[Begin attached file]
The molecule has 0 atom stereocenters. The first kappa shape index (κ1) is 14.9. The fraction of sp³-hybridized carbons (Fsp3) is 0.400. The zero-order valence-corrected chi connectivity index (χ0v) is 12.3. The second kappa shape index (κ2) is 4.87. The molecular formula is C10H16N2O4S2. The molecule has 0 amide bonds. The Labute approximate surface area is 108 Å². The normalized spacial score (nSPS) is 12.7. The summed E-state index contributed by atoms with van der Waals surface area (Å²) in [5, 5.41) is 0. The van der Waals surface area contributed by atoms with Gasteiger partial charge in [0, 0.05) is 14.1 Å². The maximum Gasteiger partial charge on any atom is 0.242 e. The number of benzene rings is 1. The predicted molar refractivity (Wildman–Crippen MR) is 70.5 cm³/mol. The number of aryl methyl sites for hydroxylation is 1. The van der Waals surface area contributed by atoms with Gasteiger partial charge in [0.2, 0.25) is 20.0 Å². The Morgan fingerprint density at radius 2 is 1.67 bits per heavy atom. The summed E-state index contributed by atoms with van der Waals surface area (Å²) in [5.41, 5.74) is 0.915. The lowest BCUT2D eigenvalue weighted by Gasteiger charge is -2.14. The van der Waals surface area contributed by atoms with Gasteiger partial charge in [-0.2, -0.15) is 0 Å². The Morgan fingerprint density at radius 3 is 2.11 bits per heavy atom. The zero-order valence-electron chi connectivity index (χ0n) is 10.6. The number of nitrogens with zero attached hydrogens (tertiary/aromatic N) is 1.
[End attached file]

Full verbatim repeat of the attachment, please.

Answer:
The molecule has 0 atom stereocenters. The first kappa shape index (κ1) is 14.9. The fraction of sp³-hybridized carbons (Fsp3) is 0.400. The zero-order valence-corrected chi connectivity index (χ0v) is 12.3. The second kappa shape index (κ2) is 4.87. The molecular formula is C10H16N2O4S2. The molecule has 0 amide bonds. The Labute approximate surface area is 108 Å². The normalized spacial score (nSPS) is 12.7. The summed E-state index contributed by atoms with van der Waals surface area (Å²) in [5, 5.41) is 0. The van der Waals surface area contributed by atoms with Gasteiger partial charge in [0, 0.05) is 14.1 Å². The maximum Gasteiger partial charge on any atom is 0.242 e. The number of benzene rings is 1. The predicted molar refractivity (Wildman–Crippen MR) is 70.5 cm³/mol. The number of aryl methyl sites for hydroxylation is 1. The van der Waals surface area contributed by atoms with Gasteiger partial charge in [0.2, 0.25) is 20.0 Å². The Morgan fingerprint density at radius 2 is 1.67 bits per heavy atom. The summed E-state index contributed by atoms with van der Waals surface area (Å²) in [5.41, 5.74) is 0.915. The lowest BCUT2D eigenvalue weighted by Gasteiger charge is -2.14. The van der Waals surface area contributed by atoms with Gasteiger partial charge in [-0.2, -0.15) is 0 Å². The Morgan fingerprint density at radius 3 is 2.11 bits per heavy atom. The zero-order valence-electron chi connectivity index (χ0n) is 10.6. The number of nitrogens with zero attached hydrogens (tertiary/aromatic N) is 1.